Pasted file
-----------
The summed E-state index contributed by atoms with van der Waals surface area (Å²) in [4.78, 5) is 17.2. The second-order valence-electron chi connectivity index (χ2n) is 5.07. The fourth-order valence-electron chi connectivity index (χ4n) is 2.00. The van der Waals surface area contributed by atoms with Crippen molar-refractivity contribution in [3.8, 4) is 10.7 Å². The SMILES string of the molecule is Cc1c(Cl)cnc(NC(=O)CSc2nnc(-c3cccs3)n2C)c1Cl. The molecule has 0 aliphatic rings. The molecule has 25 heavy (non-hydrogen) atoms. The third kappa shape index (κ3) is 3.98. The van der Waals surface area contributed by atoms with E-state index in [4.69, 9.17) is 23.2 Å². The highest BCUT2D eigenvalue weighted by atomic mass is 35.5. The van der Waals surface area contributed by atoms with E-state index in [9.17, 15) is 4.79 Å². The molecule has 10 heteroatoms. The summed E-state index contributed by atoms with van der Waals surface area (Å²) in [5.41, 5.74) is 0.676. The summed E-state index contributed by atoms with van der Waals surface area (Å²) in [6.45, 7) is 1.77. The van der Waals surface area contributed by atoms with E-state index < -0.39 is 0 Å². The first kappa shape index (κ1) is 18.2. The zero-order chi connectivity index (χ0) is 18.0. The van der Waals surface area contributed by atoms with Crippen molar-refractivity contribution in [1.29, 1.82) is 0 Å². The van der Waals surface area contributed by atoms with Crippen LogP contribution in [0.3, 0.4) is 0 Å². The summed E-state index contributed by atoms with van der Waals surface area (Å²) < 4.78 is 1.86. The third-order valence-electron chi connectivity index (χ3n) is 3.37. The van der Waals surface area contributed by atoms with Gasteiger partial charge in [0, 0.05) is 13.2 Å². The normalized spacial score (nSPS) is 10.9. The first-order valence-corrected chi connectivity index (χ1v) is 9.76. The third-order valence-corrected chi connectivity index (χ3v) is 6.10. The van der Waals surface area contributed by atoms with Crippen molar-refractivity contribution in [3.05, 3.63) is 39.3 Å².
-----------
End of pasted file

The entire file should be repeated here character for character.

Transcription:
The summed E-state index contributed by atoms with van der Waals surface area (Å²) in [4.78, 5) is 17.2. The second-order valence-electron chi connectivity index (χ2n) is 5.07. The fourth-order valence-electron chi connectivity index (χ4n) is 2.00. The van der Waals surface area contributed by atoms with Crippen molar-refractivity contribution in [3.8, 4) is 10.7 Å². The SMILES string of the molecule is Cc1c(Cl)cnc(NC(=O)CSc2nnc(-c3cccs3)n2C)c1Cl. The molecule has 0 aliphatic rings. The molecule has 25 heavy (non-hydrogen) atoms. The third kappa shape index (κ3) is 3.98. The van der Waals surface area contributed by atoms with E-state index in [4.69, 9.17) is 23.2 Å². The highest BCUT2D eigenvalue weighted by atomic mass is 35.5. The van der Waals surface area contributed by atoms with E-state index in [9.17, 15) is 4.79 Å². The molecule has 10 heteroatoms. The summed E-state index contributed by atoms with van der Waals surface area (Å²) in [5.41, 5.74) is 0.676. The summed E-state index contributed by atoms with van der Waals surface area (Å²) in [6.45, 7) is 1.77. The van der Waals surface area contributed by atoms with E-state index < -0.39 is 0 Å². The first kappa shape index (κ1) is 18.2. The zero-order chi connectivity index (χ0) is 18.0. The van der Waals surface area contributed by atoms with Crippen molar-refractivity contribution in [1.29, 1.82) is 0 Å². The van der Waals surface area contributed by atoms with Crippen LogP contribution in [0.3, 0.4) is 0 Å². The summed E-state index contributed by atoms with van der Waals surface area (Å²) < 4.78 is 1.86. The third-order valence-electron chi connectivity index (χ3n) is 3.37. The van der Waals surface area contributed by atoms with Gasteiger partial charge in [0, 0.05) is 13.2 Å². The normalized spacial score (nSPS) is 10.9. The first-order valence-corrected chi connectivity index (χ1v) is 9.76. The third-order valence-corrected chi connectivity index (χ3v) is 6.10. The van der Waals surface area contributed by atoms with Crippen molar-refractivity contribution in [3.05, 3.63) is 39.3 Å².